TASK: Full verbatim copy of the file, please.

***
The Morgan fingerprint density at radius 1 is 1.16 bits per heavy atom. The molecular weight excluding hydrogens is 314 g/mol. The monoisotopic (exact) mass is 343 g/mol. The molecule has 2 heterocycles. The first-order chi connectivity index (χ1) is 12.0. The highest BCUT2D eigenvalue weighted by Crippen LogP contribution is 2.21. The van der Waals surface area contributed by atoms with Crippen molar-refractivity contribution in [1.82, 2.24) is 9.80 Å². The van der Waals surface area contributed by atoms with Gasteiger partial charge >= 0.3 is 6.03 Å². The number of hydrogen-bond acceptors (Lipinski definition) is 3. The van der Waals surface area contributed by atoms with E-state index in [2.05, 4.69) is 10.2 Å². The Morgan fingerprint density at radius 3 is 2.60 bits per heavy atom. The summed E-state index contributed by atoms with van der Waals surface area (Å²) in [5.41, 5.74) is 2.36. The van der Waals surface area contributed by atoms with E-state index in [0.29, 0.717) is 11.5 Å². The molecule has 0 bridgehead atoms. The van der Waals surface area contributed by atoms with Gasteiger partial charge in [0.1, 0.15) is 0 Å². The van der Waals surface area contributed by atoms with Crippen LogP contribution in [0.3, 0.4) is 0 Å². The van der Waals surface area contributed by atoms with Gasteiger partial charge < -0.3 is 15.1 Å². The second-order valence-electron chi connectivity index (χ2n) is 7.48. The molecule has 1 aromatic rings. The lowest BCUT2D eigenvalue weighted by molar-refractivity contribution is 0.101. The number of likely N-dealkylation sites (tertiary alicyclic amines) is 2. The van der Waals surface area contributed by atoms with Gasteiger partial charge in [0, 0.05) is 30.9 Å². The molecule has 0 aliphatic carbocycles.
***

The Morgan fingerprint density at radius 1 is 1.16 bits per heavy atom. The molecular weight excluding hydrogens is 314 g/mol. The monoisotopic (exact) mass is 343 g/mol. The molecule has 2 heterocycles. The first-order chi connectivity index (χ1) is 12.0. The highest BCUT2D eigenvalue weighted by Crippen LogP contribution is 2.21. The van der Waals surface area contributed by atoms with Crippen molar-refractivity contribution in [1.82, 2.24) is 9.80 Å². The van der Waals surface area contributed by atoms with Gasteiger partial charge >= 0.3 is 6.03 Å². The number of hydrogen-bond acceptors (Lipinski definition) is 3. The van der Waals surface area contributed by atoms with E-state index in [2.05, 4.69) is 10.2 Å². The Morgan fingerprint density at radius 3 is 2.60 bits per heavy atom. The summed E-state index contributed by atoms with van der Waals surface area (Å²) in [5.41, 5.74) is 2.36. The van der Waals surface area contributed by atoms with E-state index in [0.29, 0.717) is 11.5 Å². The molecule has 0 bridgehead atoms. The van der Waals surface area contributed by atoms with Gasteiger partial charge in [0.1, 0.15) is 0 Å². The van der Waals surface area contributed by atoms with Crippen LogP contribution in [0.3, 0.4) is 0 Å². The van der Waals surface area contributed by atoms with Gasteiger partial charge < -0.3 is 15.1 Å². The second-order valence-electron chi connectivity index (χ2n) is 7.48. The molecule has 1 aromatic rings. The lowest BCUT2D eigenvalue weighted by molar-refractivity contribution is 0.101. The number of likely N-dealkylation sites (tertiary alicyclic amines) is 2. The van der Waals surface area contributed by atoms with Gasteiger partial charge in [0, 0.05) is 30.9 Å². The molecule has 0 aliphatic carbocycles.